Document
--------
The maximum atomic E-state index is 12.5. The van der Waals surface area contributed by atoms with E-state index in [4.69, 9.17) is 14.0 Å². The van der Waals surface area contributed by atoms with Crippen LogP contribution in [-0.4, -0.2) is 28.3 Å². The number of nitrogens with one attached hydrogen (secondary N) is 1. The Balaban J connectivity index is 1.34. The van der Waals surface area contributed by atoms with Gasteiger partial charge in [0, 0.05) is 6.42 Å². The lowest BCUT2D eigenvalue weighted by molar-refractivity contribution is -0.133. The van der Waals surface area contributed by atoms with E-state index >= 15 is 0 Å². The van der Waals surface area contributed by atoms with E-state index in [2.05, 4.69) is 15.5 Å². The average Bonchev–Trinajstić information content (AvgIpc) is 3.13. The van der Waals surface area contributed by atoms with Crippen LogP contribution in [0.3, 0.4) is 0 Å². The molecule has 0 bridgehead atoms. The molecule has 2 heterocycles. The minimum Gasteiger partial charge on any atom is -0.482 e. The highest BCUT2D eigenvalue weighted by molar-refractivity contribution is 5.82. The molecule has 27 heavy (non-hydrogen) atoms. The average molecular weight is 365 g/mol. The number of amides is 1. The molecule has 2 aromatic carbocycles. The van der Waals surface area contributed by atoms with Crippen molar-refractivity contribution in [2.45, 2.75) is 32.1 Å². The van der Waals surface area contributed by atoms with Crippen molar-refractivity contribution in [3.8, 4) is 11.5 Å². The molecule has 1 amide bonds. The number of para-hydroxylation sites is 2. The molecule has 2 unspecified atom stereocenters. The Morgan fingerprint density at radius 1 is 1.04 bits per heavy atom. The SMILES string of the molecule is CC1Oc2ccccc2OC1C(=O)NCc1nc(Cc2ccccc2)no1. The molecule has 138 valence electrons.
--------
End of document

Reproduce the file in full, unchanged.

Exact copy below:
The maximum atomic E-state index is 12.5. The van der Waals surface area contributed by atoms with E-state index in [4.69, 9.17) is 14.0 Å². The van der Waals surface area contributed by atoms with Crippen LogP contribution in [-0.4, -0.2) is 28.3 Å². The number of nitrogens with one attached hydrogen (secondary N) is 1. The Balaban J connectivity index is 1.34. The van der Waals surface area contributed by atoms with Gasteiger partial charge in [0, 0.05) is 6.42 Å². The lowest BCUT2D eigenvalue weighted by molar-refractivity contribution is -0.133. The van der Waals surface area contributed by atoms with E-state index >= 15 is 0 Å². The van der Waals surface area contributed by atoms with E-state index in [2.05, 4.69) is 15.5 Å². The average Bonchev–Trinajstić information content (AvgIpc) is 3.13. The van der Waals surface area contributed by atoms with Crippen LogP contribution in [0.3, 0.4) is 0 Å². The molecule has 0 bridgehead atoms. The molecule has 2 heterocycles. The minimum Gasteiger partial charge on any atom is -0.482 e. The highest BCUT2D eigenvalue weighted by molar-refractivity contribution is 5.82. The molecule has 27 heavy (non-hydrogen) atoms. The average molecular weight is 365 g/mol. The number of amides is 1. The molecule has 2 aromatic carbocycles. The van der Waals surface area contributed by atoms with Crippen molar-refractivity contribution in [2.45, 2.75) is 32.1 Å². The van der Waals surface area contributed by atoms with Crippen molar-refractivity contribution in [3.8, 4) is 11.5 Å². The molecule has 1 amide bonds. The number of para-hydroxylation sites is 2. The molecule has 2 unspecified atom stereocenters. The Morgan fingerprint density at radius 1 is 1.04 bits per heavy atom. The SMILES string of the molecule is CC1Oc2ccccc2OC1C(=O)NCc1nc(Cc2ccccc2)no1. The molecule has 138 valence electrons.